In our research article, we examine the role of the industry and workplaces in using paternity leave, especially from the perspective of the role of sex ratio in the industry and the workplace. We will further study how spousal income differences and the childcare arrangements made earlier by other family members and close relatives are related to taking paternity leave. We focus on fathers of children born between 2007 and 2018, to whom we have linked information about their social environments (family, relatives, and workplace).

Our article is still unfinished, but in honor of Father’s Day, here are some statistics on the use of family leave by working fathers. Unfortunately, the Finnish register data we have in use do not currently contain direct information on the duration of paternity leave, so we infer this from income and the daily parental allowance paid to the father.

Legislation on paternity leave has changed numerous times in the 21st century (Eriksson 2018, Kellokumpu 2007, Miettinen and Saarikallio-Torp 2020). Fathers of children born in 2007 had to take paternity leave within six months after the end of parental leave, while in the case of children born in 2016, paternity leave was available until the child’s two-year birthday.

Figure 1 shows the share of fathers who took paternity and / or parental leave (hereafter referred to as family leave) of all fathers entitled to these leaves in the different labor market situation groups (in the year the child was born). Overall, about 84 % of the employed fathers who had a child in 2007 and 87 % of fathers of children born in 2016 were on family leave. The share of fathers who took family leave was clearly higher in the employed than in all fathers (about 75 %).

Figure 1. The proportion of men on paternity and / or parental leave of all employed, self-employed and unemployed fathers entitled to leave by the child’s year of birth. The labor market situation is measured in the child’s year of birth.

The proportion of leave-takers was clearly smaller in self-employed than employed fathers: 73 % of fathers of children born in 2007 and 77 % of fathers of children born in 2016. However, the clear majority of the self-employed took advantage of family leave. Among unemployed fathers, on the other hand, taking (official) family leave was clearly less common: 33 % of the unemployed fathers who had a child in 2007 and 40 % of the unemployed fathers who had a child in 2016. The proportion of unemployed fathers taking parental leave was the highest in 2009 during the financial crisis.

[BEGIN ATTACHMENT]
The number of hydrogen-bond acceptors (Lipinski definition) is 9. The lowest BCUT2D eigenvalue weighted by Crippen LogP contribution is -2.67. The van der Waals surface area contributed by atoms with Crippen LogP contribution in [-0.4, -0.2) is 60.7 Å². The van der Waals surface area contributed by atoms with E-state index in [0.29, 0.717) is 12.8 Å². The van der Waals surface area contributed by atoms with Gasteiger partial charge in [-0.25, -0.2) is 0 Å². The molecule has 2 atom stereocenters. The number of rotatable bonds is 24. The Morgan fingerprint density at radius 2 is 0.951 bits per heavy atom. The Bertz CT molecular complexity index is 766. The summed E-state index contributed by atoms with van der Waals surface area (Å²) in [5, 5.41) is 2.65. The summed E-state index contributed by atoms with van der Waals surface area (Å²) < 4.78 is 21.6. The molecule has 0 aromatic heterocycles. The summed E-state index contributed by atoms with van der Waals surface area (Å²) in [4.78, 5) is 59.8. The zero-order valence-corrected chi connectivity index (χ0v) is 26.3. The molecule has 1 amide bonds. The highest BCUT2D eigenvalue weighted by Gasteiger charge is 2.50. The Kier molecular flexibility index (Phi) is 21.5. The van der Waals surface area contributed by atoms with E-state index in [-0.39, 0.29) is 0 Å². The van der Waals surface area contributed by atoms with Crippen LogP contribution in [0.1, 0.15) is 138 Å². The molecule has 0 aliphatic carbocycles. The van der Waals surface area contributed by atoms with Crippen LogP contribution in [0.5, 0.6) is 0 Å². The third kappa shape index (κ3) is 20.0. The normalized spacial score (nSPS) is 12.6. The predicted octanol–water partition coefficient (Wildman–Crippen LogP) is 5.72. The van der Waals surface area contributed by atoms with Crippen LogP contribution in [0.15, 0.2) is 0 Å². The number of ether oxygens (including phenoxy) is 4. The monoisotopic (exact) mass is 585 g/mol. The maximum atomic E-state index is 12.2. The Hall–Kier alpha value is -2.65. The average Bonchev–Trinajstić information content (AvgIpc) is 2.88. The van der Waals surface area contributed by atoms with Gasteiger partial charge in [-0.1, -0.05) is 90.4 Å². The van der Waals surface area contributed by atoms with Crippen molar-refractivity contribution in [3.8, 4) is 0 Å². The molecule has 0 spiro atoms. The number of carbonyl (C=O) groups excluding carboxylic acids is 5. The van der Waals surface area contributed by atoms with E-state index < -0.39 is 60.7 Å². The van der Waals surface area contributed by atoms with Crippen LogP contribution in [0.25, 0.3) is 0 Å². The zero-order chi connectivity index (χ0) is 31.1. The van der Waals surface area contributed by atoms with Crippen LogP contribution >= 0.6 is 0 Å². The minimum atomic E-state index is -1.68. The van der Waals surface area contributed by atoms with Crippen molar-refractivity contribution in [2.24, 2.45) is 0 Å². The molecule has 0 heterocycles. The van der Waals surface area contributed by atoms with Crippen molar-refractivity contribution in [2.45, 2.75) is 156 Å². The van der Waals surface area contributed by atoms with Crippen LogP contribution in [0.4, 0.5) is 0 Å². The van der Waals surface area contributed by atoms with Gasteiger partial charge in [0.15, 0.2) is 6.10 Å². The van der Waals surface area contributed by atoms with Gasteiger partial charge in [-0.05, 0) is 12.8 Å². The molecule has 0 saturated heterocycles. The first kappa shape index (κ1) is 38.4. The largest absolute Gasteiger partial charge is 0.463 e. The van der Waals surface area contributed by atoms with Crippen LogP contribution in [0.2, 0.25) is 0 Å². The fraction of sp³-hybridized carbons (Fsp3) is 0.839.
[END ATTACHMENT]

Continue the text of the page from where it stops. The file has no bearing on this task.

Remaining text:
Figure 2 shows the proportion of men who took family leave, i.e., paternity or parental leave, of men who were entitled to leave during each year. Only workplaces with at least five fathers entitled to leave were included. Most workplaces in Finland are small and do not include any fathers entitled to family leave (79 % of workplaces in 2007 and 85 % in 2016). 92 % of workplaces even having fathers entitled to leave had less than five such fathers, and it is not sensible to compare the proportions for such small numbers. The figure thus tells mainly about the situation at medium-sized and large workplaces: the median number of employees, i.e. the middle number of employees in the workplaces organised by size, was 120 in 2007 and 102 in 2016, while the average of all workplaces was only about three employees. Although the share of companies included in the analyses is small, about half of all fathers entitled to paternity leave work in these places.

Figure 2. Proportion of men on paternity and / or parental leave of men entitled to leave at the workplace in 2007, 2012 and 2016 (bottom) and a comparison of the distributions in 2007 and 2016 (top). Includes only workplaces with at least five men entitled to family leave (on average, 8 % of all jobs with fathers entitled to leave).

The upper part of Figure 2 compares the proportions of fathers who took leave in 2007 (light green distribution) and 2016 (dark green distribution) in workplaces with at least five fathers entitled to leave. The lower part of the figure shows the proportion of men who took leave separately for 2007, 2012, and 2016. In the figure, number 1 means that all men entitled to leave also took some leave, and number 0 means that no one took it. Already in 2007, in only a small proportion of workplaces fathers did not take any leave at all. However, the proportion of men taking leave clearly increased by 2016, when the vast majority of fathers took family leave in most workplaces. In 2007, the median of leave-takers in these workplaces was 57 per cent, and 67 per cent in 2016. In all workplaces, the corresponding proportions were somewhat lower, at 51 % and 60 %, but the growth was similar.